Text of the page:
These final statements are somewhat ambiguous, but again, we can see his view of 'growth' is completely opposing the Christian view. A Christian considers growth to be producing the 'fruit of the spirit' which is: Love, Joy, Peace, Patience, Kindness, Faithfulness, Goodness and Self Control. Growth in this definition comes from God, although the claim is not exclusive in a way that omits non-Christians. Everyone is capable of these things, but, without God the true 'fruit' cannot be produced. In Gaahl's view, growth comes when doing one's will, which, it seems is whatever you want; be held down by no one and nothing. According to Gaahl he doesn't read a lot, and usually sticks with what he writes. It almost seemed as though he were resistant to reading in the one interview6, although his music contains many references to Nietzsche, including three albums, according to King, the bassist7. It's obvious Gaahl has read something in his life, to what ends I do not know, but from the way he talks it seems as though his view is abundantly ethnocentric.

Although Gaahl uses the term Satanism, he denies evil's existence, but, he unknowingly is being exactly what he thinks he is not. In the Christian worldview, Satanism is doing exactly what Gaahl does; worship creation and not the creator, be selfish, and elevate yourself to the position of God; pride at it's fullest. He says 'when I use the word Satan, I mean the natural order of things'. To the Christian, this means sin. According to the Bible, the 'natural order' is: we all live in sin (Romans 3:23). So, despite his lack of knowledge, he's actually confirming the Christian view without realizing it again. When he says 'the will of man' he's considering the will of man to be doing what man wants in able to 'grow'. He goes on to make this evident by stating again that when he says Satan it means “the will to grow, the will to become the superman and not to be oppressed by any law such as the church4.” He doesn't seem to think there is a black or white (as the Church makes it out to be) either, in regards to 'good' or 'bad', “There's never been right or wrong, it's always been a mixture...there is no absolutes, basically5.”

With no absolutes our civilization would come to utter ruin. Who's to say I can't kill you for your shoes? Who's to say what Stalin did was wrong? The implication of living without moral absolutes brings forth to big of argument to tackle right now but I will address it briefly again, and link to further sources.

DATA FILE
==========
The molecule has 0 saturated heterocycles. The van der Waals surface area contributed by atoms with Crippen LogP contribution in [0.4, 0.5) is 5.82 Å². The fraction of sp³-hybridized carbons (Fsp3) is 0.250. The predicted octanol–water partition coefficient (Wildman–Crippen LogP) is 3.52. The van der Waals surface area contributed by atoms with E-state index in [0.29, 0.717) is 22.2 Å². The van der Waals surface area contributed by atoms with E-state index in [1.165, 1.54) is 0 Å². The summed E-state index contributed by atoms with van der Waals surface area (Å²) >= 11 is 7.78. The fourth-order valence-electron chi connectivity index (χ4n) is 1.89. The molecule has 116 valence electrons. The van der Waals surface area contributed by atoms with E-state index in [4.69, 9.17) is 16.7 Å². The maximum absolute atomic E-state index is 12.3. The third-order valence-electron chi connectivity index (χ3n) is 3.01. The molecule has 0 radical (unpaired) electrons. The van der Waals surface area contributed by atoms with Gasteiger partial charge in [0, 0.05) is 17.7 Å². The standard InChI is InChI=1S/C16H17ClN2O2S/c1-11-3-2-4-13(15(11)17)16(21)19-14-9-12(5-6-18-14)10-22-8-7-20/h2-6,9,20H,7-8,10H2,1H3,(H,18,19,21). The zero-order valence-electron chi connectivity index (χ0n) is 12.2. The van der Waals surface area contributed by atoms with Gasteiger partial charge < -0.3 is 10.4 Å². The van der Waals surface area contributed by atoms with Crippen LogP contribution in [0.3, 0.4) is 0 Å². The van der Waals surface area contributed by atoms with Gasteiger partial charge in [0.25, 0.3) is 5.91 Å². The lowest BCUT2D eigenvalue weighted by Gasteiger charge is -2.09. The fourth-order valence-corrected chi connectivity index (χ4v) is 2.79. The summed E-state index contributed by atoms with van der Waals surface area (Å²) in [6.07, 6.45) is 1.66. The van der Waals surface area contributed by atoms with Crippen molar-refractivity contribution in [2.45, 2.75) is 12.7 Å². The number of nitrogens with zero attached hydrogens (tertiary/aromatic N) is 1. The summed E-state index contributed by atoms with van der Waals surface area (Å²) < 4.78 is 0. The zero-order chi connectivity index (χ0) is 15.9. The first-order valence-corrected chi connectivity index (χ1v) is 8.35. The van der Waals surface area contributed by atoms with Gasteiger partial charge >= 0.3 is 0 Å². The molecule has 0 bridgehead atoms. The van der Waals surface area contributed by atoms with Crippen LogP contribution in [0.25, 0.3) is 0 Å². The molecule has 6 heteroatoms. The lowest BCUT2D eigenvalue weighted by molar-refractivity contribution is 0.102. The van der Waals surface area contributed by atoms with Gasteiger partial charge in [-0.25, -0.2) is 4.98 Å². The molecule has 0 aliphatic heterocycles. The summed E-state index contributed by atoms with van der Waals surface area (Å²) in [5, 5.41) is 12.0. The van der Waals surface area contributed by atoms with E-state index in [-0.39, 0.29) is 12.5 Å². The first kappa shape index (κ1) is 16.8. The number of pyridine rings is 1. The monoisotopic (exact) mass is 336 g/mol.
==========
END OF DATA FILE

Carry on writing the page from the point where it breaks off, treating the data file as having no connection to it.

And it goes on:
Moving on, Gaahl seems to think the Church has nothing to do with god, which is fine, but it's important to note his view of god is a pantheistic view. In an interview he had this to say, “God is within yourself, that's the only true god, the within is the highest spirit of everything, and not this control freak that's telling you 'you are not supposed to do this, you are only supposed to bow down and kneel before what I say'. God is within nature, and nature will always grow. The force of all life, is to grow6.” If the Church has nothing to do with god, it is because it has nothing to do with a pantheistic god. The obvious difference being one makes god everything, and the other makes God beyond everything. It's curious that his view of Satanism is actually correct, despite his lack of belief in Satan himself. But, his view of Christianity is obviously wrong. Let's look at another example.


He says elsewhere “Most Christians they are out for money2.” This is simply wrong. In fact, were I to do a search on goole for Christian non-profit organizations I could easily find hundreds8. (That's not to say everyone claiming to be 'non-profit Christian' is helping, we all know there are deceivers out there looking only for money.) But the fact is, despite this misconception, money isn't important to a Christian. That's not to say it's of no value, or useful, but money is by no means everything to the genuine Christian. This is another reason people think Churches just wants your money. They don't realize when we give our money to the Church, it's not because we have to, but to shows money is not our God. We view it entirely differently, because in many cases, people make their god money.